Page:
Function Reference

Functions can be used anywhere in DataGraph that accepts numerical values. Use them in Expression variables or Expression columns. Function input can be numbers, variables, or column names.

Functions operate on individual values or values within the same row, or row operations. For column operations, see the list of built-in column properties that perform calculations for a column of numbers.

Examples

Some functions accept multiple inputs (i.e., a list of numbers). For example, the sum function can accept multiple inputs with commas in between such that: sum(1,2,3) = 6.  

The List of Input functions are useful for row operations across multiple columns. For example, the row by row sum of three columns A, B, and C can be computed as: sum(A,B,C).

The remaining functions have a specified number of input arguments. For example, the standard functions have one input and one output, sin(0.5) = 0.47943.  If a column with multiple entries is input, then the output will be computed on a row by row basis.

List of Inputs

These functions act on a list of numbers any length. Using these functions, you can perform calculations for values in the same row across multiple columns. For example, if you have three columns named A, B, and C, you can sum the values in each row by entering, sum(A,B,C) in an Expression column.

minminimum of two or more arguments.  min(3,5) = 3, min(3,5,2) = 2.
maxmaximum of two or more arguments; max(3,5) = 5, max(3,5,2) = 5.
meanmean of two or more arguments; mean(3,5,2) = 3.3333.
medianmedian of two or more arguments; median(3,5,2) = 3.
sdsample standard deviation; sd(3,5,2) = 1.5275.
sumthe sum of two or more arguments; sum(3,5,2) = 10.
normnorm of a vector, norm(3,5) = sqrt(3^2 + 5^2), norm(3,5,1) = sqrt(3^2 + 5^2 + 1^2)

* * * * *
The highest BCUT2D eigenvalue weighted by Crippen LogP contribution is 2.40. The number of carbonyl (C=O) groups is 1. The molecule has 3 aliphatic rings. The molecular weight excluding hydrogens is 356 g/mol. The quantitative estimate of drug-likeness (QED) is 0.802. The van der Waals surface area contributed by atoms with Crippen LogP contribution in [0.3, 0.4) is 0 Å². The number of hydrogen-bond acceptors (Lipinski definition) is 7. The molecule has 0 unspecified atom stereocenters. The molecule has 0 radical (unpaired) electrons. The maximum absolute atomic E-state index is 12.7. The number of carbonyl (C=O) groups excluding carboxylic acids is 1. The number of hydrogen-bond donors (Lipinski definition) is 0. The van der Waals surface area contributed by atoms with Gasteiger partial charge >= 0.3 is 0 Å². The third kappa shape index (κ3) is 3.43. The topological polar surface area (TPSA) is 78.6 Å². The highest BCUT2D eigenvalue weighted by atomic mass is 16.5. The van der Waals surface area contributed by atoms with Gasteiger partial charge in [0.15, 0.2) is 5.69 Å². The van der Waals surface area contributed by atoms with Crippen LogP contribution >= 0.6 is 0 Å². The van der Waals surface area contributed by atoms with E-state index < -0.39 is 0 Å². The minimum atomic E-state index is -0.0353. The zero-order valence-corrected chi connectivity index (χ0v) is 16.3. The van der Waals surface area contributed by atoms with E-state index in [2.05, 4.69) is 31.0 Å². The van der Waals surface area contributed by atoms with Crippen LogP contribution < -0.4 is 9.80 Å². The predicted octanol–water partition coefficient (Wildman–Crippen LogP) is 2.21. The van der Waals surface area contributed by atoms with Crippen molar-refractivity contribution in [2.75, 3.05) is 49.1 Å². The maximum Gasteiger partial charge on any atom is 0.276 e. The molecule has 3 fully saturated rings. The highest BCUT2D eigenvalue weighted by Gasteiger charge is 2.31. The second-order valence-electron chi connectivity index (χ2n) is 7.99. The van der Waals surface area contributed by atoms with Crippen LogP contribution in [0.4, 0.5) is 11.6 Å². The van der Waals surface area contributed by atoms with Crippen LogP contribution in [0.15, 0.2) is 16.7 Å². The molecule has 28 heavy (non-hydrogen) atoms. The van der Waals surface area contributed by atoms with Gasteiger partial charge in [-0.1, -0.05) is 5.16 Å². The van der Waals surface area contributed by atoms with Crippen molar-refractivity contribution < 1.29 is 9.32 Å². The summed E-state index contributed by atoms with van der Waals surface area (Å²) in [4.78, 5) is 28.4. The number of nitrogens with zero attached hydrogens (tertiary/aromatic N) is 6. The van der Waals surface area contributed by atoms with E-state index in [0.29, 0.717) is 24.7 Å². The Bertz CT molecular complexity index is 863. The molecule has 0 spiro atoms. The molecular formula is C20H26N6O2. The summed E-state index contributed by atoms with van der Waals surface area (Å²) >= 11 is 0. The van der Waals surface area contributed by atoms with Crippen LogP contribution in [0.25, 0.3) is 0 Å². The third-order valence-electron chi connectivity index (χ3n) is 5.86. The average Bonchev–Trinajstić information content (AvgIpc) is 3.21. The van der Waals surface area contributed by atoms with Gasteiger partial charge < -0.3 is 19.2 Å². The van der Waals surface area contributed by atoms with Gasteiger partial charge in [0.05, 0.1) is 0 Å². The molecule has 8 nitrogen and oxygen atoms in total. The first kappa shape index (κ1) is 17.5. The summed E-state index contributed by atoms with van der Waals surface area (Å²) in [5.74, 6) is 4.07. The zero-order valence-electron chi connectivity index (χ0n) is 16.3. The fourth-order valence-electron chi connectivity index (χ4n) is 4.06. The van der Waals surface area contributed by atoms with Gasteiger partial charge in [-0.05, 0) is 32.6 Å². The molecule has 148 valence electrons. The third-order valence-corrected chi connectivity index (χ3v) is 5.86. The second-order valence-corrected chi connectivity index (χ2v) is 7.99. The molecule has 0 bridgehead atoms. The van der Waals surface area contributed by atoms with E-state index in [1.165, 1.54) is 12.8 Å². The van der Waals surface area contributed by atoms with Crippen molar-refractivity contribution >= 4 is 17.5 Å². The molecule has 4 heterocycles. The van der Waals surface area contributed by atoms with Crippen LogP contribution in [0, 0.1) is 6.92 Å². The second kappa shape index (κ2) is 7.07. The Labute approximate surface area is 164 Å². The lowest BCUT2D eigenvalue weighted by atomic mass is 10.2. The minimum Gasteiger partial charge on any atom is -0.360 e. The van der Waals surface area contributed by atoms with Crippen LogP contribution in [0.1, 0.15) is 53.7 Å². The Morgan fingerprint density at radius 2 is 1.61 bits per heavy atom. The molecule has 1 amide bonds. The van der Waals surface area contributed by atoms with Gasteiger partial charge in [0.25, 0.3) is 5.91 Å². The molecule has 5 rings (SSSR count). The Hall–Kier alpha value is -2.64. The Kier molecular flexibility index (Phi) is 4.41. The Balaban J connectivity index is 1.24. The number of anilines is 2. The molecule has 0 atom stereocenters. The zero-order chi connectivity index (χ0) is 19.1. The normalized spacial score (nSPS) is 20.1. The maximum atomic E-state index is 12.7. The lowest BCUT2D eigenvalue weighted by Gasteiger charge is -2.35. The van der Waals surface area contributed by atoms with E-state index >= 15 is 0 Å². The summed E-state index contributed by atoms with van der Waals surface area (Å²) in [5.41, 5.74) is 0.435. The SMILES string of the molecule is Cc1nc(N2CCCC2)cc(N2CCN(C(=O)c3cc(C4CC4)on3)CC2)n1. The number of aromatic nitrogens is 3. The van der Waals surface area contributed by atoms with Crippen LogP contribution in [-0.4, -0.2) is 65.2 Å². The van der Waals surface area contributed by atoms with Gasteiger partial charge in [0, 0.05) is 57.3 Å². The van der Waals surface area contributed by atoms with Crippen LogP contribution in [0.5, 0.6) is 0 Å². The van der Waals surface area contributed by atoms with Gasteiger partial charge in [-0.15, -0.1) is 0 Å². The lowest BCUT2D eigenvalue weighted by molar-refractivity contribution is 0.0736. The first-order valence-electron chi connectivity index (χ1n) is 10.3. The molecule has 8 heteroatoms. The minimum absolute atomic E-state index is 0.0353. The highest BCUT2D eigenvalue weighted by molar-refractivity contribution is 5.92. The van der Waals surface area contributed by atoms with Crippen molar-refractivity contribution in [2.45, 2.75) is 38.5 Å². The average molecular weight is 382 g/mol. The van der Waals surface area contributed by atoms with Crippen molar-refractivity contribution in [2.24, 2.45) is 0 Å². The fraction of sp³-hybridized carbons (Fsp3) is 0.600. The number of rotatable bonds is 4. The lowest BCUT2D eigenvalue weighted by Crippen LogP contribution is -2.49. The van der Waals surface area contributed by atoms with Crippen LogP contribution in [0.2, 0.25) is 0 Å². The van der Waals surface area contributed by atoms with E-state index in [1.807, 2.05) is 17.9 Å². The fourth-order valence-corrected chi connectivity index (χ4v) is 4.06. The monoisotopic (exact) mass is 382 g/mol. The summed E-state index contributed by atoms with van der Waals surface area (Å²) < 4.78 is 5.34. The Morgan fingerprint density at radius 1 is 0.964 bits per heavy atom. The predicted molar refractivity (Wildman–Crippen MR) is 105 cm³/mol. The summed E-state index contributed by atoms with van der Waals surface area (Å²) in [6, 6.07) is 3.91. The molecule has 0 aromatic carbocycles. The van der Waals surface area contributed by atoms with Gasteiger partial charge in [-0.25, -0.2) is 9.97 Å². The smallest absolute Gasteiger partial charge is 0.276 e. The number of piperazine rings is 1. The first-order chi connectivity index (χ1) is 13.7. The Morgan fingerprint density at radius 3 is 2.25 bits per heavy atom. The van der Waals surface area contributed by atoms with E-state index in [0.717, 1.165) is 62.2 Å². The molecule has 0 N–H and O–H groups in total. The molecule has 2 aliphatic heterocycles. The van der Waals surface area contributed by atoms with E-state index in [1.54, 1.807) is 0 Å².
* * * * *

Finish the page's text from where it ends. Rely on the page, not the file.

Standard Functions

Function input can be numbers, variables, or column names. When the input is a column with n row values, the function will output n results.

sinsin in radians
coscos in radians
tantan(x) = sin(x)/cos(x) in radians
asininverse of sin(x)
acosinverse of cos(x)
ataninverse of tan(x)
angleangle(x,y) = the angle that the line (0,0) to (x,y) makes with the positive x axis. The angle is in radians.  That means that angle(cos(x),sin(x)) = x for x from -π,π.  angle(-1,0) is π.  This is better than using the inverse of tan (atan) because it will deal with the sign properly. NOTE: This function is equivalent to atan2(y,x), used by some software.
sinhhyperbolic sin, sinh(x) = (exp(x)-exp(-x))/2
coshhyperbolic cos,   cosh(x) = (exp(x)+exp(-x))/2
tanhhyberbolic tan,   tanh(x) = sinh(x)/cosh(x)
sincsinc(x) = sin(x)/x when x≠0, and 1 when x==0.
sqrtsquare root of a number
cbrtcube root of a number
expexponent of a number, exp(x) = e^x.
lognatural logarithm, the inverse of exp(x)
log1plog1p(x) = log(1+x)
log10base 10 logarithm, inverse of 10^x
log2base 2 logarithm, inverse of 2^x
absabsolute value of a number, or the number without its sign.
sgnsgn(x) is the sign of x.  sgn(x) = -1 if x<0, sgn(0) = 0, and sgn(x) = 1 if x>0.

Integers & Rounding

floorfloor(x) is the largest integer value less than or equal to x.
floor(4.5) = 4
floor(-4.5) = -5;
ceilceil(x) is the smallest integer value greater than or equal to x.
ceil(4.5) = 5
ceil(-4.5) = -4;
round round(x) rounds x to the nearest integer; round(4.5) = 5, round(-4.5) = -5.
round(x,d) rounds a to a specified number of digits, d; round(3.225,1) = 3.2.
Half points are rounded away from zero.
modRemainder after division.  mod(9,4) = 1 because 9 = 4*2 + 1.  Works also for fractions, mod(9.2,0.5) = 0.2, because 9.2 = n*0.5 + 0.2 where n is 18.

Logical Functions

ifif(a,b,c)  where it returns b if a is non-zero and c if a is zero.  Example: if(x<3,valueIfTrue,valueIfFalse)
isfiniteisfinte(a) where it returns 1 when a is finite (number), where 0 when a is NaN.
isnanisnan(a) where it returns 1 when a is NaN (which stands for not a number), or returns 0 otherwise. Works for nan or NAN, not case sensitive.

Special Functions

gammathe Gamma function,  https://en.wikipedia.org/wiki/Gamma_function
loggammaloggamma(x) = log(gamma(x)), needed because the gamma function increases rapidly
factFactorial of the number.  Returns NAN if the argument is not an integer.  Note that fact(n) = gamma(n+1), so far large values you can compute log(fact(n)) by using loggamma(n+1).  So if you want to compute n!/( (n-k)! * k!) when n is too large, you can use exp( loggamma(n+1) – loggamma(n-k+1) – loggamma(k+1))